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Social Sciences


Improving institutional performance and reducing election fraud

PI:  Danielle F. Jung, PhD
Assistant Professor
Emory University
Department of Political Science

Despite significant resources from international donors and citizen activism to improve the transparency of election processes and outcomes, poor administrative functioning and corruption within electoral commissions are persistent problems undermining elections in developing countries. Inefficiencies and fraud arise from a lack of quality information for oversight and monitoring, poorly realized incentive structures between middle and lower level management, and illicit attempts by outside actors to alter vote totals. In collaboration with the University of Washington and institutional partnership with the Independent Election Commission (IEC) of Afghanistan, this study implements and evaluates “photo quick count” (PQC) audit election monitoring technology at national and institutional scale, in a setting where election processes have been plagued by rampant fraud, violence, and political impasses that stall economic development and prolong conflict. The project aims to improve oversight and monitoring of institutional actors by announcing to middle managers in the IEC (district election managers) that they and their supervisors will get data on agents’ (polling station workers) performance by taking a photo of the local count (their primary duty) and comparing it to the district count to identify any discrepancies or irregularities. The audit announcement is designed to generate better internal accountability and prevent outside influence, by randomizing treatments that vary information diffusion and detection probability and leveraging (non-experimental) heterogeneity in externally provided incentives from clientelism. To detect administrative problems or illegal vote changes in the transmission and aggregation of results tallies (including the possibility of results hacking), PQC provides independent audit data for both measurement and outcome data on polling station and district level performance. The study will further scientific knowledge and the evidence base on tools to bolster institutional performance to improve government effectiveness and accountability in the election process—the cornerstone of democracy.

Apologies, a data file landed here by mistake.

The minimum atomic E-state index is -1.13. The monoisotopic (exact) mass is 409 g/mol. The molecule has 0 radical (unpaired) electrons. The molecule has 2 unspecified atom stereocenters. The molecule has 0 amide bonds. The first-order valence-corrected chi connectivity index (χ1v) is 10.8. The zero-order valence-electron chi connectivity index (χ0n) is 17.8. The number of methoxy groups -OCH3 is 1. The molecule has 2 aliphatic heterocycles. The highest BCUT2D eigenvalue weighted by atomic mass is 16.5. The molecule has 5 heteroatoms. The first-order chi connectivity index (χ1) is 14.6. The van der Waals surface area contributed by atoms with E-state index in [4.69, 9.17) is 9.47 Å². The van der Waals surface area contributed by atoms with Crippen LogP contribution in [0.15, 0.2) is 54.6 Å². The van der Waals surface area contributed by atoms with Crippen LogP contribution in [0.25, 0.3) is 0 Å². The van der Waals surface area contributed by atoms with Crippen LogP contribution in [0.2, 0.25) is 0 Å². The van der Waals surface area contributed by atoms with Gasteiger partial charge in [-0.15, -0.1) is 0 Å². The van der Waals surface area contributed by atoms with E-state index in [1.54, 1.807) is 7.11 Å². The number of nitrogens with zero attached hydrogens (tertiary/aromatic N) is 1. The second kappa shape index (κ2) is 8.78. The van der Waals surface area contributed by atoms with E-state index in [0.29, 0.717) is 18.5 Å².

Refugee Resettlement and Language Use in the Public Space:  A Longitudinal Study into Vienna's Linguistic Landscape

Hiram Maxim, PhD
Professor
ECAS: German Studies & Linguistics

According to the 2017 Integration Report by the Austrian Foreign Ministry, there have been close to 130,000 applications for asylum in Austria during the two-year period of 2015-2016, placing it second among the twenty-eight European Union member nations for the highest number of asylum applicants, calculated in terms of applications per 1,000 residents. As the capital, Vienna has been the initial destination for a significant number of the applicants. In order to examine the effect of asylum seekers on the city, over a ten-month period this proposed project will investigate the degree to which the influx of refugees is manifested in the visible and audible texts of the city. Also referred to as the city’s linguistic landscape, these texts range from billboards to graffiti to conversations on the street and have been seen as a particularly telling window into the relations between different language communities. Despite Vienna’s extensive multicultural history, its linguistic landscape remains largely unexamined, and this project will be the first of its kind to investigate language use in public space. Specifically, four different Viennese districts, selected to represent Vienna’s demographic variety, have been identified for regular data gathering over a ten-month period in order to ascertain the degree to which the languages of recently arrived refugee populations are visible and audible. By documenting the presence or absence of minority languages in the Viennese linguistic landscape, the project will be able to reveal how the politics of migration and societal multilingualism is playing out in the public sphere.